Stoic Serenity 3.6: Mice, Tarzan, & Seneca—Debriefing of Letter 90

After tackling Seneca’s extremely-intriguing Letter 90, we use today’s post to debrief. We’ll cover:

  • A Trip to the Zoo
  • Themes from Seneca’s Letter 90
  • Is Seneca advocating socialism?
  • The Expansion of Luxury
  • Slaves Under Marble & Gold
  • Increase of technological advancement = decrease of wisdom?
  • So what’s the point?
  • Assignment!

 A Trip to the Zoo

As luck would have it, after spending all Friday putting together a post based on Seneca’s Letter 90 which talks about luxury and the “beginnings of civilization,” I ended up being invited to go to the zoo on Saturday.

Wow. You really can’t help but look at nature differently after reading Letter 90, so going to the zoo is a much different experience than before. Some thoughts that crossed my mind at the zoo:

Harvest mice intentionally spin pointless flips in their wheel, seemingly for nothing but pure self-amusement. Then they scurry about collecting food amidst the dried stalks inside their glass tank:

Thought: “Animals enjoy some entertainment now and then, but when it’s time to go to work to get food for the next meal, they don’t complain about losing out on ‘leisure time.'”

For animals, playtime is as much a part of life as is gathering food in order to survive. This is part of living according to nature.

A rainforest tree whose leaves and branches created a perfect canopy.

Thought: “This would have made a perfect roof for the idyllic people that Seneca described. This tree is even better for them because they wouldn’t have had to craft a roof by hand; one was already provided by nature.”

The idyllic people described by Seneca were content with what nature provided. A tree canopy would serve its function just as well as a tiled roof, but a tree canopy would also be a lot more convenient.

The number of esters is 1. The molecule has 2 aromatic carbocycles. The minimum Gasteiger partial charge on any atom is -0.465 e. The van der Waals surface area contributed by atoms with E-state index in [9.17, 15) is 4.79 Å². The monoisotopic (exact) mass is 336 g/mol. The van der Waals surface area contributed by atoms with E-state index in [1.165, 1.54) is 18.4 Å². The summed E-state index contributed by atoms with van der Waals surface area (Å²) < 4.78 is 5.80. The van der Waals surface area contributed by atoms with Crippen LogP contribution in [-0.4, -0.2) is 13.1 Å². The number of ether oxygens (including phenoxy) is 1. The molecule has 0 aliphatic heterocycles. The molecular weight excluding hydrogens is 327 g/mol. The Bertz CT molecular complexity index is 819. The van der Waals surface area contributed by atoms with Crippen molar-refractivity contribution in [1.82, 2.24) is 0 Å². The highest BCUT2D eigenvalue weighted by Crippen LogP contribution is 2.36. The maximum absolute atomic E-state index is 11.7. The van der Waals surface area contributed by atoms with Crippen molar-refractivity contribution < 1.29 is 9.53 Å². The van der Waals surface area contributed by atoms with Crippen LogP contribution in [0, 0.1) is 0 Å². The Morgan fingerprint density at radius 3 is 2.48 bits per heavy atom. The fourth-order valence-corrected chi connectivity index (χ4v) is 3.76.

If Nature provided the necessary items in order for gorillas, chimpanzees, and orangutans to survive in “the wild,” then why couldn’t humans survive in the wild? I mean, a human who has grown up in the wild, perhaps like the Jungle Book character Mowgli, or Tarzan; someone who has been really using their physical abilities everyday. Despite the fact that our bodies are incredibly similar to those of the apes, we don’t have half of the physical ability because we’ve simply neglected our bodies as we idle in luxury.

While animal groups often have “leaders,” usually the biggest or strongest in the group, the animals seem to have “unwritten laws” that they just simply follow. For example, silverback (male) gorillas don’t like to be so closely confined with one another. But given ample room, they can be quite content to be in each other’s company. (They can “agree to disagree”). And if one of them approaches the other uninvited, then the other simply goes to another space in the territory. Simply put, animals, unlike humans, don’t seek world domination. Enough space is enough space. And if one member of a group simply wants to be left alone, their wish is most often respected.

Listening to the bellows of Simiang apes echoing across the entire zoo, my mind was transported to the time of “cavemen,” where animal calls permeated the landscape as earth’s beautiful soundtrack. The “cave man” could not demand the “luxury” of silence. The earth’s noises were his soundtrack. By accepting this fact as a natural part of life, he was “living according to nature.”

Themes from Seneca’s Letter 90

  • “Golden Age” in which humans lived off of what Nature provided them
    • For nature has the habit of subjecting the weaker to the stronger.
    • for them, ruling was a service!—not an exercise of royalty. No ruler tried to exercise his power over those who he was indebted to for the beginnings of his power. And no one had the desire or excuse to do wrong, because the ruler ruled well and the subject obeyed well
    • Nature was sufficient for them.
    • the miser had not yet begun to hide away everything for himself, thus shutting off his neighbor from even the necessities of life. Each person cared as much for his neighbor as for himself.
    • No decorated and paneled ceilings hung over them, but as they lay beneath the open sky, the stars glided quietly above them. And the heavens, night’s noble pageant, marched swiftly by conducting its mighty task in silence.